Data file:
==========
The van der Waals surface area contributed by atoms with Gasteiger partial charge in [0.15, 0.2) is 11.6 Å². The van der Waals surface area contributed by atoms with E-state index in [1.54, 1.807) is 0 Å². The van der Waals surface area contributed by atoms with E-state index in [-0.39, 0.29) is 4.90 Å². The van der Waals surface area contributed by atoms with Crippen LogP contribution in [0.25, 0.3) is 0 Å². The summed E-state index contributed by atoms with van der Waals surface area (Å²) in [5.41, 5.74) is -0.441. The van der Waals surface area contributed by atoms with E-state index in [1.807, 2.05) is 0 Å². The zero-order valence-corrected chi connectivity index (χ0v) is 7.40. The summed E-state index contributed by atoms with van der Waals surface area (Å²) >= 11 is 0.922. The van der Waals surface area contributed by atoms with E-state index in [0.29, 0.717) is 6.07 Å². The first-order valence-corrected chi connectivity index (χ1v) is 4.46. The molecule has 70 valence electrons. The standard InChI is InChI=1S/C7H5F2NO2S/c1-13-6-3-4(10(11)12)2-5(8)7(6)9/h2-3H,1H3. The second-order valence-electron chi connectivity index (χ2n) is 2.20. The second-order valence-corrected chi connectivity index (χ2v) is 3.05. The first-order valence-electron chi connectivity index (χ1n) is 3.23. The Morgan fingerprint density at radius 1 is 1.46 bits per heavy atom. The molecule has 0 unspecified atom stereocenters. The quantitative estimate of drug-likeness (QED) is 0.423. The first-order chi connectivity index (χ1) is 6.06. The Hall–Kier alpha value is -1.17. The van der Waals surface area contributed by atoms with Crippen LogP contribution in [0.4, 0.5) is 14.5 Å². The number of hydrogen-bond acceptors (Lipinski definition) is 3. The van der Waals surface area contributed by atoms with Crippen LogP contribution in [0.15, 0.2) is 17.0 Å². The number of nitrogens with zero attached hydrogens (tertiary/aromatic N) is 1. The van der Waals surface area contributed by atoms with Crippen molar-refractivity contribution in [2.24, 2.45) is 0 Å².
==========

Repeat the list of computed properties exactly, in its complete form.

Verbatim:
The van der Waals surface area contributed by atoms with Gasteiger partial charge in [0.15, 0.2) is 11.6 Å². The van der Waals surface area contributed by atoms with E-state index in [1.54, 1.807) is 0 Å². The van der Waals surface area contributed by atoms with E-state index in [-0.39, 0.29) is 4.90 Å². The van der Waals surface area contributed by atoms with Crippen LogP contribution in [0.25, 0.3) is 0 Å². The summed E-state index contributed by atoms with van der Waals surface area (Å²) in [5.41, 5.74) is -0.441. The van der Waals surface area contributed by atoms with E-state index in [1.807, 2.05) is 0 Å². The zero-order valence-corrected chi connectivity index (χ0v) is 7.40. The summed E-state index contributed by atoms with van der Waals surface area (Å²) >= 11 is 0.922. The van der Waals surface area contributed by atoms with E-state index in [0.29, 0.717) is 6.07 Å². The first-order valence-corrected chi connectivity index (χ1v) is 4.46. The molecule has 70 valence electrons. The standard InChI is InChI=1S/C7H5F2NO2S/c1-13-6-3-4(10(11)12)2-5(8)7(6)9/h2-3H,1H3. The second-order valence-electron chi connectivity index (χ2n) is 2.20. The second-order valence-corrected chi connectivity index (χ2v) is 3.05. The first-order valence-electron chi connectivity index (χ1n) is 3.23. The Morgan fingerprint density at radius 1 is 1.46 bits per heavy atom. The molecule has 0 unspecified atom stereocenters. The quantitative estimate of drug-likeness (QED) is 0.423. The first-order chi connectivity index (χ1) is 6.06. The Hall–Kier alpha value is -1.17. The van der Waals surface area contributed by atoms with Crippen LogP contribution in [0.4, 0.5) is 14.5 Å². The number of hydrogen-bond acceptors (Lipinski definition) is 3. The van der Waals surface area contributed by atoms with Crippen LogP contribution in [0.15, 0.2) is 17.0 Å². The number of nitrogens with zero attached hydrogens (tertiary/aromatic N) is 1. The van der Waals surface area contributed by atoms with Crippen molar-refractivity contribution in [2.24, 2.45) is 0 Å².